Not really but I have been really fortunate in that almost all of the older actors that I’ve worked with have imparted some knowledge of some part of the craft and that has been very helpful. I find the community of actors much less competitive and more inclusive — the idea that success is a plateau not a mountain peak. There’s room for everybody and I think that all of the people I have worked with have taught me one thing or multiple things. I’ve been very lucky in that way.
Obviously, you have been very successful in your career. In your opinion, what are the keys to longevity in this industry?
You have to be lucky to a certain degree. You have to be in the right place at the right time. When you’re provided the opportunity, you have to be able to deliver on whatever that might be. I think you have to try not to take things too personally. I mean, you’re going to be rejected a lot more then you’re going to be accepted. When you are auditioning for a part, the odds are that you’re not going to get the role. Do you take that personally? Do you get bitter about it? Do you get angry? Or do you just roll with the punches. My mom always says, “If you can’t stand the heat, get out of the kitchen!” in this profession, you’ve got to know that it’s not always going to be coming your way. In fact, if everything is coming your way, you’re probably in the wrong lane! I try to think of it as if I were professional boxer. If I was a boxer and I wasn’t involved in a professional fight, I would just be training in one way or another. I be working on my cardiovascular fitness or my hand speed or foot speed. I would be trying to work on things that I might help me down the road, so at least it keeps you connected with what it is that you want to do. I try to keep working and I try to keep busy on the better projects that might be available. Certainly everyone wants to work with the best actors in the world, the films with the biggest budgets in the world, or with the biggest A-list director and cast, but that’s unlikely. It’s been my experience that if you keep working, do the best you can, and try not to break anyone else’s process, that you can keep yourself moving forward.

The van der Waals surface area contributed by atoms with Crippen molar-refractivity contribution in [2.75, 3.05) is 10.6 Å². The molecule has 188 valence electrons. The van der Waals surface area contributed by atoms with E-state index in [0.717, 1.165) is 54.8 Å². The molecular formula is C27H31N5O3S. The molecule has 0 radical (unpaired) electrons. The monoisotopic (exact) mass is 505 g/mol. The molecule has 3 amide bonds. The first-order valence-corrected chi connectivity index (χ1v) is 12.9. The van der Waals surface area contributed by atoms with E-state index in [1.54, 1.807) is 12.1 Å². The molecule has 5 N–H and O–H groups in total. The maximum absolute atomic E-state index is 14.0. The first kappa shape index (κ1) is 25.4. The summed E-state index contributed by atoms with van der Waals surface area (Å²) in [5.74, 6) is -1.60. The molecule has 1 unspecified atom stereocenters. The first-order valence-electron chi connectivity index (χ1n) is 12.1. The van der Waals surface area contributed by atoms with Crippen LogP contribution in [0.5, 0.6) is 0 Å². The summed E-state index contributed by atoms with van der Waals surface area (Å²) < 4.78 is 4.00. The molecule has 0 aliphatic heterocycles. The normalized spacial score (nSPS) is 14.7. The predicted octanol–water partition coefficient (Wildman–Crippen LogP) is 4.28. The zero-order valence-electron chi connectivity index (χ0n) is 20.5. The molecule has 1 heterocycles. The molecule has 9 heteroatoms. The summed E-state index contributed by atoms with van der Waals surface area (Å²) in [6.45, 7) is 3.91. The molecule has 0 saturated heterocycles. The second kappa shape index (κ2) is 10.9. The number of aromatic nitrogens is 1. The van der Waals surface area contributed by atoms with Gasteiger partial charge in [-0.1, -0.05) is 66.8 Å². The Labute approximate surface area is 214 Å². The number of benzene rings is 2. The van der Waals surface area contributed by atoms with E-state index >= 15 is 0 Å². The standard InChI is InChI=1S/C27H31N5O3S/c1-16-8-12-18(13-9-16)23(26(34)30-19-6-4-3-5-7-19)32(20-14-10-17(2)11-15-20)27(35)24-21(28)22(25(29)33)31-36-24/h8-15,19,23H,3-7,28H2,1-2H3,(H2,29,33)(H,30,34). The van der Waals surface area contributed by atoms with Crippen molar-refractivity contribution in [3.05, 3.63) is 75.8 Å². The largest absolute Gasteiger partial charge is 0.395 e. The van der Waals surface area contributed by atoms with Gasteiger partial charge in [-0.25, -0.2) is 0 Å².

What do you find yourself looking for inspiration these days?
I’ve been doing a good deal of writing now. I think the world is a rather scary place and the times are tough for a lot of people right now. I think that if you work on projects that have a message, that might be a little bit more than just the escapist entertainment, I think that in and of itself is inspiring. There’s a lot of work to be done in this country and every country really. We all hear the golden rule of “Treat other people the way you want to be treated.” However, it seems to be a tough thing to achieve. I like to keep that as my anchor. That’s what I aim for, that the work will be clear, expressive enough, and hopefully helpful for people who are trying to negotiate a very difficult world.
That’s a great segue to one of your latest projects, “Stagecoach: The Texas Jack Story.” What drew you to this material?